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California Connection: ASU hockey's roster built with help from the Golden State

The Sun Devils have five players on their roster from California, more than any other state. The game's popularity has never been higher thanks to events like the Stadium Series (pictured above).

Kelley L Cox-USA TODAY Sports

STRONGSVILLE, Ohio– ASU is doing everything it can to debunk the idea that Arizona is not a hockey market. Its move to Division I opened the eyes of the college hockey world, but there's another state that doesn't get talked about as much as it should. It's one with three Stanley Cups and at one point employed the world's greatest player.

"People overlook it because it's warm weather just like Arizona, but it's great hockey," forward Chris Blessing said.

He's talking about California.

In 2007, the Nashville Predators selected Jonathon Blum with the 23rd overall pick, making him the first player born and raised in California chosen in the first round of draft. Blum, born in Long Beach and raised in Rancho Santa Margarita, played his youth hockey in the area, proving it is possible to make it to the NHL from there.

He's far from the only one. Washington's Brooks Opik was born in San Francisco and Pittsburgh's Beau Bennett and Ottawa's Bobby Ryan, though not born in California, played for the LA Jr. Kings youth team growing up, the same team some of the Sun Devils played for.

Sophomore forward Michael Cummings from San Bernardino is one who played for the Jr. Kings and he said the popularity of the sport has never been higher back home.

"You'll always see Kings stickers on people's cars, even people I went to high school with that didn't know a thing about hockey," Cummings said. "Now they're huge fans."

While Wayne Gretzky's famous trade from Edmonton to Los Angeles in 1988 made the game's popularity in California explode, Cummings also credits another famous arrival of a hockey icon: when the Stanley Cup made its way West.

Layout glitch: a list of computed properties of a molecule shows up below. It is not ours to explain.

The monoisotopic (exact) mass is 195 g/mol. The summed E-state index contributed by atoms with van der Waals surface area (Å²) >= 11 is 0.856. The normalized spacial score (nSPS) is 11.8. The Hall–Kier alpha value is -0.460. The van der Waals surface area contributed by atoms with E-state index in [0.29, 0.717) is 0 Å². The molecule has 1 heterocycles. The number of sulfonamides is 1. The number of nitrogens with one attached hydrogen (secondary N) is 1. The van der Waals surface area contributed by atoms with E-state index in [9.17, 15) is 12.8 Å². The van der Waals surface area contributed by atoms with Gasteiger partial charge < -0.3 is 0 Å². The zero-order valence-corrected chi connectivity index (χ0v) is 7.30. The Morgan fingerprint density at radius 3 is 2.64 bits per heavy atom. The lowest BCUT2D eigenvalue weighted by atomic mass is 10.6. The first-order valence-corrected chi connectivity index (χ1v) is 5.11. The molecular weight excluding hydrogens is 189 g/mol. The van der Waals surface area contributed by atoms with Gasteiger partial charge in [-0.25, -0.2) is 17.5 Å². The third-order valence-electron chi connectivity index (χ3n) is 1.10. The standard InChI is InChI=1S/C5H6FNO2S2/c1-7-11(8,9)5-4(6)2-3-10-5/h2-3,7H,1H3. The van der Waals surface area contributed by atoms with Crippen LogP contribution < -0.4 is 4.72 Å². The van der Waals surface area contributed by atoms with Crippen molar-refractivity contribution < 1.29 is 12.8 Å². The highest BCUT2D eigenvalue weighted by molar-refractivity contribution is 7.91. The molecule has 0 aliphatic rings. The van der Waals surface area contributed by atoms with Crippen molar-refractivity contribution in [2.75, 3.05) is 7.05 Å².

"There's a generation a little bit younger than me that's starting to play now," Cummings said. "They all started because the Ducks won the Cup. Now with the Kings winning two of the last three years, hockey's definitely getting a lot bigger."

The Anaheim Ducks brought the Cup to California in 2007, then the Kings returned it in 2012 and 2014. Last season during their Cup run, the Kings averaged 19,017 fans per game according to ESPN, the eighth-best in the league and behind only Chicago among American Western Conference teams.

kings stanley cup

(Photo by Harry How/Getty Images)

Where there is popularity, there is also talent. Five current Sun Devils hail from the Golden State, more than any other state (Arizona has four). For comparison, there are also five ASU players from Alberta, the most among Canadian provinces.

It's easy to look at the Canadians on the roster and see a goldmine of talent, but ASU has also tapped into the California gold. Cummings' 16 goals is tied for fourth on the team, Chris Blessing of Valencia has 18 points, Faiz Khan of Santa Clara has thrived since his second semester return, Valencia's Kyle Bowen is arguably the team's best penalty killer and Frazier Park native Brett Blomgren is the team captain.

"Just because it's warm area just like Arizona is doesn't mean kids aren't interested in it," Blomgren said. "There's more and more rinks and there's more and more kids getting involved and I think it's just going to continue to grow."

For the players, it just makes sense. Not all of California is the sunny beaches and 75-degree weather. A good chunk of the state, particularly in the southern part is a lot like Arizona: hot. San Bernardino and Frazier Park both average in the upper 90s in the summer months.

Cummings said the location helps too. He said he drives home on certain weekends, and huge plus of Tempe is that it is far enough away from home so feels like he's off at school, but close enough that he go home when he wants to.

Add it all together and it's not an accident that ASU has mined from the West. Based on its geographical location and being the highest-level hockey in the region, ASU does a good job of keeping its Arizona talent in-state. When it makes the move to Division I next season, coach Greg Powers said he plans on focusing on Arizona, California and Western Canada.

"If you have a plan of attack from a recruiting and you stick to that plan, or at least attempt to stick to that plan and execute it, you'll have success," Powers said. "California is a huge priority for us."

Next season the American Hockey League, the NHL's top minor league, will field teams in San Diego, San Jose, Bakersfield, Stockton and Ontario. California has hosted an outdoor Stadium Series game each of the last two seasons. USC, UCLA, Cal and Stanford all have lower-division ACHA programs.

ASU is making sure people know hockey is alive and well in the Grand Canyon State. And when the Sun Devils are looking for talent for its NCAA future, you can bet they won't forget about their neighbors to the West.